An anonymous, but deadly man rides into a town torn by war between two factions, the Baxters and the Rojo's. Instead of fleeing or dying, as most other would do, the man schemes to play the two sides off each other, getting rich in the bargain.Written by
Andrew Hyatt <email@example.com>
When Joe and the Shop Keeper see the soldiers leaving town in the morning, the Shop Keeper is getting dressed and leaves his pants unbuttoned and shirt askew from center. Then the next scene in the same room his pants are completely button and his shirt opening is centered and buttoned up. See more »
[Joe asks who Marisol is]
She is a woman. And Ramon is madly in love with her.
Everyone talks about Ramon. Kind of curious to meet him.
If you are smart, you will stay clear of Ramon for as long as possible!
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When the film first aired on American TV (ABC) in August 1977, a network executive ordered the creation of a new prologue (directed by ) to give a moral justification for the lead character's killings: a prison warden () commutes "The Man With No Name's" sentence if he goes to San Miguel and restores order to the town. Neither Eastwood or Leone participated in this new sequence ("The Man With No Name" is seen only from the rear), and this distortion of Leone's creative vision has reportedly been dropped from subsequent presentations. This prologue can be found on the Special Edition DVD and later Blu-Ray release along with an interview with Harry Dean Stanton about its making and sourcing from a Betamax copy of the ABC American TV broadcast. See more »
When Per un pungo di dollari, or A Fistful Of Dollars, was released in the mid-1960s, the term "Spaghetti Western" was coined as a putdown to these brazen new films that dared to recreate the Wild West in a place as far away as Italy. However, the last laugh was shared by the Italian directors, whose new style of portraying Colonial America in a realistic style rather than the romanticised way that was characteristic of John Wayne and his contemporaries will be remembered long after the films of the romanticised style are no more.
The plot is indescribably simple, as Clint Eastwood simply wanders into a town where gang warfare has stripped the economy to the point where only the local undertaker makes a profit and turns the two warring families against one another. Sergio Leone's best-known trademark, his dynamic use of widescreen ratios, comes to the fore here as Clint shares a film frame with no less than four of his enemies, all of whom have plenty to say to him and vice versa. This is one film where a pan and scan transfer is purely and simply vandalism. Some of the dialogue that is included here absolutely takes the cake for cleverness and wit, too. Asking four gunslingers to apologise to a horse, well, if it wasn't a man as famous for playing a gunslinger as Clint Eastwood, it'd be ridiculous.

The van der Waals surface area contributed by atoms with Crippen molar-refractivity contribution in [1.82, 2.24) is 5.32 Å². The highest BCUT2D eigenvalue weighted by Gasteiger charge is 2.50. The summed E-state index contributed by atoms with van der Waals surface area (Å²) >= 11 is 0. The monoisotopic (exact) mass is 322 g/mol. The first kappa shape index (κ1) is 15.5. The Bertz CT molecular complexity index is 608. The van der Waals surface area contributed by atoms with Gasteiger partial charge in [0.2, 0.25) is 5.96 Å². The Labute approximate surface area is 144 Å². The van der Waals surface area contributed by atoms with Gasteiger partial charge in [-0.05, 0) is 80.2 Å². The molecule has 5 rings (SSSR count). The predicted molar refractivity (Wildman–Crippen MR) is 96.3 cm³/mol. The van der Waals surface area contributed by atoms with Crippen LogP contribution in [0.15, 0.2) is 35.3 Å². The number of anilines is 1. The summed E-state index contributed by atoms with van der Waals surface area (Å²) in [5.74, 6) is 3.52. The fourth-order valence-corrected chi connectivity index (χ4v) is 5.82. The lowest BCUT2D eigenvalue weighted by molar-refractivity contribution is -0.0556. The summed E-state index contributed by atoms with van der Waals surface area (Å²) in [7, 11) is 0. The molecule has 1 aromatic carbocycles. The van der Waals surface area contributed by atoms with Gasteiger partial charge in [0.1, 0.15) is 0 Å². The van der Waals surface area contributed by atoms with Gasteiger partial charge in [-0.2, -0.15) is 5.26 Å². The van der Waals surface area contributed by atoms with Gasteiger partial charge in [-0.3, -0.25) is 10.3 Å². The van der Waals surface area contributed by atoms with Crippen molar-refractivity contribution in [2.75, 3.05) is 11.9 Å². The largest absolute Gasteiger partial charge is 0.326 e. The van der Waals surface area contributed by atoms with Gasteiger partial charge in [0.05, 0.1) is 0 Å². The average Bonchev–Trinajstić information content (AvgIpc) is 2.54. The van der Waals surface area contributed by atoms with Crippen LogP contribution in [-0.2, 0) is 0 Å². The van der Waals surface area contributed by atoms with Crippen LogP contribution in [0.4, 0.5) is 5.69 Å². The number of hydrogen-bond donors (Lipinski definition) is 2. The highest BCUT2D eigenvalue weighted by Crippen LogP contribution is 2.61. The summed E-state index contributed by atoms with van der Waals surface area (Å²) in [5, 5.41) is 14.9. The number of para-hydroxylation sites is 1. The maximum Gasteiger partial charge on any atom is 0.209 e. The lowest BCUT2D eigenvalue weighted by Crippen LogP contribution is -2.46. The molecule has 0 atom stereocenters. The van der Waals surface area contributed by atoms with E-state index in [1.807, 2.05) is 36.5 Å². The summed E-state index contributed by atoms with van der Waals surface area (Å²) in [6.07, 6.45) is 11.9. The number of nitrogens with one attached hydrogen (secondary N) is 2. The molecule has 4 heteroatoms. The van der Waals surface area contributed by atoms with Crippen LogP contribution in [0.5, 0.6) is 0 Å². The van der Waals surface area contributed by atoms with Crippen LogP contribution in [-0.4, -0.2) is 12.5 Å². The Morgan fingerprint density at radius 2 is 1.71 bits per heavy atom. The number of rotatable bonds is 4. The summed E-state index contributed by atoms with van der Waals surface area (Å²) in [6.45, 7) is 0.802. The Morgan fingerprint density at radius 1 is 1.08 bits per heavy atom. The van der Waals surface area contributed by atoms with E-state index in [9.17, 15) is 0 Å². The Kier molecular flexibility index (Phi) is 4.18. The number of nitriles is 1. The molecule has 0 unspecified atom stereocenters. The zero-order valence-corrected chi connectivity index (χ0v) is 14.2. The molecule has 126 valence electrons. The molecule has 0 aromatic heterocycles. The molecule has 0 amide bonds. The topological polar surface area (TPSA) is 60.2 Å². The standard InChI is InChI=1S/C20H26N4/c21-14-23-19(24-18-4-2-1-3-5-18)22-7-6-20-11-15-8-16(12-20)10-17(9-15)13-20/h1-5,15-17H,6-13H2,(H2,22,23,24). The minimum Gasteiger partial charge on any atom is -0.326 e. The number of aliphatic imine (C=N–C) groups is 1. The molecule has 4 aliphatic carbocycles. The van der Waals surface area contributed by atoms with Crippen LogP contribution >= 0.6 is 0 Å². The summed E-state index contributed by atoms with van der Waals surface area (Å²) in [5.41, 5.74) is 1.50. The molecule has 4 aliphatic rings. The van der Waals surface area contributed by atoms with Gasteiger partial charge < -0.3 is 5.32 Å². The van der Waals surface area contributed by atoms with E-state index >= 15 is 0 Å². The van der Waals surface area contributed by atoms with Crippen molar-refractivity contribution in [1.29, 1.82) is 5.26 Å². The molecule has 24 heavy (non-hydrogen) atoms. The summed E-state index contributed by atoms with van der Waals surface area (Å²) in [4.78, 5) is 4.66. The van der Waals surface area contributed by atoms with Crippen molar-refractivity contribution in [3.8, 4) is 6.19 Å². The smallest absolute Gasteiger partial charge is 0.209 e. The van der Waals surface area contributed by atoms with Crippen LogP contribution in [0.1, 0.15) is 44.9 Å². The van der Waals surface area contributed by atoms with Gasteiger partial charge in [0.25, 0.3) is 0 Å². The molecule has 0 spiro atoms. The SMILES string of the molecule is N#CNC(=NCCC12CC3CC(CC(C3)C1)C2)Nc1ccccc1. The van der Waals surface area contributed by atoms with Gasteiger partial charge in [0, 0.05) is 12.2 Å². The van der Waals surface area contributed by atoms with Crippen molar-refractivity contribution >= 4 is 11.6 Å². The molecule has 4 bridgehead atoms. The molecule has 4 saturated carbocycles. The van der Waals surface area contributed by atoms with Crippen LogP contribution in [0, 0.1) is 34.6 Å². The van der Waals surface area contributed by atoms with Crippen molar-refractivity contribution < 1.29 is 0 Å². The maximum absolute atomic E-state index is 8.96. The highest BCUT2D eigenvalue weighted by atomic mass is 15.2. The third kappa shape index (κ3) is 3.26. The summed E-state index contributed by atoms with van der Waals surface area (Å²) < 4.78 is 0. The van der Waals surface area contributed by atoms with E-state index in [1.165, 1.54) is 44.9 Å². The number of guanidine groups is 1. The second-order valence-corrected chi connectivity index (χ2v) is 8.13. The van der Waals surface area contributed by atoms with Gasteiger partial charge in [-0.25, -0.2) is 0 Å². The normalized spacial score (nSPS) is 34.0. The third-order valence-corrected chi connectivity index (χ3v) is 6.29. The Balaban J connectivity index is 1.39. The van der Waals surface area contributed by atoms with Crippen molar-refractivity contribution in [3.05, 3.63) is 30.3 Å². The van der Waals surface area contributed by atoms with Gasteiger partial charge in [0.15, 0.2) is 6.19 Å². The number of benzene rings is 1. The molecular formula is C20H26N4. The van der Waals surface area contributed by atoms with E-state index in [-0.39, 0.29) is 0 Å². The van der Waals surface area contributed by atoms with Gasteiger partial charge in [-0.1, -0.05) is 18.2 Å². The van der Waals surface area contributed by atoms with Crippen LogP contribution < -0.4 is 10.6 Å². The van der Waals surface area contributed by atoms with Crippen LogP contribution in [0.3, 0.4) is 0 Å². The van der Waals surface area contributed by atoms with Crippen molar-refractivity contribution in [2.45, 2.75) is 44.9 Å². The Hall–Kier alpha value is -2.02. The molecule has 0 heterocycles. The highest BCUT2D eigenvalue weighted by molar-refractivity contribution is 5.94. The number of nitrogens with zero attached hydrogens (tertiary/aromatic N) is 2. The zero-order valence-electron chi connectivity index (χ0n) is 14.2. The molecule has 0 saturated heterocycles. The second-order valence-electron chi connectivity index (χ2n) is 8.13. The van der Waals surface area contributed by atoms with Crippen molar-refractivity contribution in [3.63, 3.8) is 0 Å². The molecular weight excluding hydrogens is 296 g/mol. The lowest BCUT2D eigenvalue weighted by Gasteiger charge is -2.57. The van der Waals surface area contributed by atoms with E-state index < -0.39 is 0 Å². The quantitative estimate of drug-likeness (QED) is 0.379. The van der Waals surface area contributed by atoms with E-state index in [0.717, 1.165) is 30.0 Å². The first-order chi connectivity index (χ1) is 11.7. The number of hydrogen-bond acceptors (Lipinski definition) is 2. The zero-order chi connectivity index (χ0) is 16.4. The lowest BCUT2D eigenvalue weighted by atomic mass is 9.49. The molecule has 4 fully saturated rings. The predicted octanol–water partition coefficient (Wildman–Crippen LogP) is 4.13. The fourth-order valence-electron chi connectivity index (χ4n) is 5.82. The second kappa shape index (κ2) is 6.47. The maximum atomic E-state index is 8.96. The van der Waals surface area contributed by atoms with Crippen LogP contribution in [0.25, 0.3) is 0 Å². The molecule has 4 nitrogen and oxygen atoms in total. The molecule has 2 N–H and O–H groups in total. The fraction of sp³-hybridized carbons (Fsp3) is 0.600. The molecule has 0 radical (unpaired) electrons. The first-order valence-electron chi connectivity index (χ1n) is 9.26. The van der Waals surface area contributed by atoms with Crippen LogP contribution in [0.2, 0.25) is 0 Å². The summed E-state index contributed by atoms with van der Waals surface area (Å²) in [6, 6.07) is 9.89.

Transplanting old Samurai legends into the Wild West works well, as you can see here. Simply having an old mercenary who travels the land in search of wrongs to right and battles to be fought makes the story a lot more compelling than the Westerns where we are told every iota of the characters' motivations in the hope that it will give them some depth. The element of the main hero not getting involved in every scuffle that the bad guys cause, our semi-nameless hero's ignoring a drunken thug shooting at a little boy being the most obvious example, was another master stroke, one that got Eastwood involved in doing the film to begin with. The confrontation at the end of the film works well, too, with pyrotechnics exploding all over the picture in a bright display that keeps the film powerful and yet focused at the same time.
All in all, Per un pungo di dollari gets nine out of ten from me. The lack of any interesting support characters does dull the story a little, but this mistake was quickly rectified in the two sequels. The addition of Lee Van Cleef also worked well, but in this effort, it's all Clint Eastwood, and while the rest of the cast are nowhere near as interesting, it's all a better watch than anything the Americans were lumping out at the time.
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